Can you share a personal story or experience that highlights the urgency of protecting our oceans for future generations?

During my time as a dive instructor in Indonesia, particularly on the small island of Nusa Lembongan near Bali, I witnessed firsthand the alarming increase in marine debris, especially plastic pollution. Diving six days a week, I noticed not only natural seasonal changes but also concerning shifts caused by human activity. One of the most striking changes was the growing presence of marine debris, with hardly a dive passing without encountering plastic trash. This direct exposure highlighted the global crisis, with approximately 8 million tons of trash entering our oceans annually. Despite my efforts to clean up during dives, the sheer volume of trash was overwhelming, serving as a stark reminder of the urgent need for action.

One particularly impactful dive at Manta Bay near Bali revealed an immense amount of trash, ranging from plastic cutlery to packaging and even furniture. The density of the debris was unlike anything I had seen before, prompting feelings of embarrassment and helplessness. My guests, who were diving with me at the time, shared these emotions, questioning why more was not being done to address the issue. While it's easy to blame governments, manufacturers, and companies for their role in creating and perpetuating this environmental crisis, I believe it's equally important to reflect on our individual contributions to the problem. Each of us is a part of the larger picture, and our daily choices and behaviours matter.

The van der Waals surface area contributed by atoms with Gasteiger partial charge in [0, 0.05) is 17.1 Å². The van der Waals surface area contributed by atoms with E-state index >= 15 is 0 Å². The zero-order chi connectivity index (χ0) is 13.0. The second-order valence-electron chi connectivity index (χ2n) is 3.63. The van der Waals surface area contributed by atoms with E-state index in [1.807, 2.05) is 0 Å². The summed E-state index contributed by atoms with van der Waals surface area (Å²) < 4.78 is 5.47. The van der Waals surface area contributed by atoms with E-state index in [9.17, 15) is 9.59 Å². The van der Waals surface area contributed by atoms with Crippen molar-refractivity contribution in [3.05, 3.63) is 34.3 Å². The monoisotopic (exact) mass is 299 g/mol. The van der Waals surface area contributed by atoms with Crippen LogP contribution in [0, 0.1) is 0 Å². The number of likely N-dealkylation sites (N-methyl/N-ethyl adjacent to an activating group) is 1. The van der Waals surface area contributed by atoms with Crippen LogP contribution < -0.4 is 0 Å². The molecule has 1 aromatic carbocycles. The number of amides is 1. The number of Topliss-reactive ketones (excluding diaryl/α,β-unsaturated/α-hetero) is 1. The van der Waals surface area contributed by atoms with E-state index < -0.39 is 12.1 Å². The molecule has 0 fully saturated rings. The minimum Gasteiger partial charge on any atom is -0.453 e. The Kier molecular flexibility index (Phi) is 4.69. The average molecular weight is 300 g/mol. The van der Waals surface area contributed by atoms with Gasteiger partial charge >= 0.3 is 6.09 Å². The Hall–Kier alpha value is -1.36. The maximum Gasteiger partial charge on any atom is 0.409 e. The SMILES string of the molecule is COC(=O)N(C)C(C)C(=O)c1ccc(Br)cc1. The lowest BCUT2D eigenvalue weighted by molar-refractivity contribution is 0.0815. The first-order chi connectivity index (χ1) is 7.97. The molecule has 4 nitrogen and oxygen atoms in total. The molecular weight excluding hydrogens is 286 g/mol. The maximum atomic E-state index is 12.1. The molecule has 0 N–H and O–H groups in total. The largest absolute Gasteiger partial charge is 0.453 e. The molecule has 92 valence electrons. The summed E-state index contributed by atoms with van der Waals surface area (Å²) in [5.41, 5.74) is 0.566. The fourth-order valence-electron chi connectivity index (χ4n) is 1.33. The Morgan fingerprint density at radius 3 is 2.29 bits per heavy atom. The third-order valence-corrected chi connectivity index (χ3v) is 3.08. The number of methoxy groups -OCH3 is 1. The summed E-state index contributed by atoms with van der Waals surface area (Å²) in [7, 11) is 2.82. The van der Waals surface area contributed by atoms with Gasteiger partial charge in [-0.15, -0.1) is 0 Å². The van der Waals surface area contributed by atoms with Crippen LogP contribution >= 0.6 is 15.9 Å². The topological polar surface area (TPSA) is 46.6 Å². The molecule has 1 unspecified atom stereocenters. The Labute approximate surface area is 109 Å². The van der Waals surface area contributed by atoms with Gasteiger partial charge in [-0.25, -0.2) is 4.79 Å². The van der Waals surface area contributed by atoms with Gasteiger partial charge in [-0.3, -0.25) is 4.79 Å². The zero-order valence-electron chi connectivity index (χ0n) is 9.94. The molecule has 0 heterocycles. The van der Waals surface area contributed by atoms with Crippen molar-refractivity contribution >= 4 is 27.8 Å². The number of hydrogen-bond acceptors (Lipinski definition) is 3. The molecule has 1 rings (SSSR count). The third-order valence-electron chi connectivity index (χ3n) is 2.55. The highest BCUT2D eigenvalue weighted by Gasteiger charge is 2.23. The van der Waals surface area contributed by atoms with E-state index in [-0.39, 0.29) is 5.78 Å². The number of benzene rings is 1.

You have received many awards, recognising your talent in a competitive field. What does this mean to you?

Among a few others, I was awarded in 2022 with the Oceanographic Female Fifty Fathoms Award which celebrates inspiring women in the photography field. This award came to me very unexpectedly and it still amazes me that so early in my career, I have been recognised against what I’m sure would have been some very tough competition. My portfolio for this award contained imagery of some of my most unique encounters from the coast of Western Australia. From sea lions to dolphins, and even sea dragons. I was able to feature imagery of many of Australia’s most famous marine inhabitants. I’m honestly very humbled to have won an award for my work in Photography. Getting such a high level of exposure and praise for my work has given me a lot of confidence to keep learning and moving forward. I’m excited to see what kinds of opportunities come up over the next few years and where it will take me next.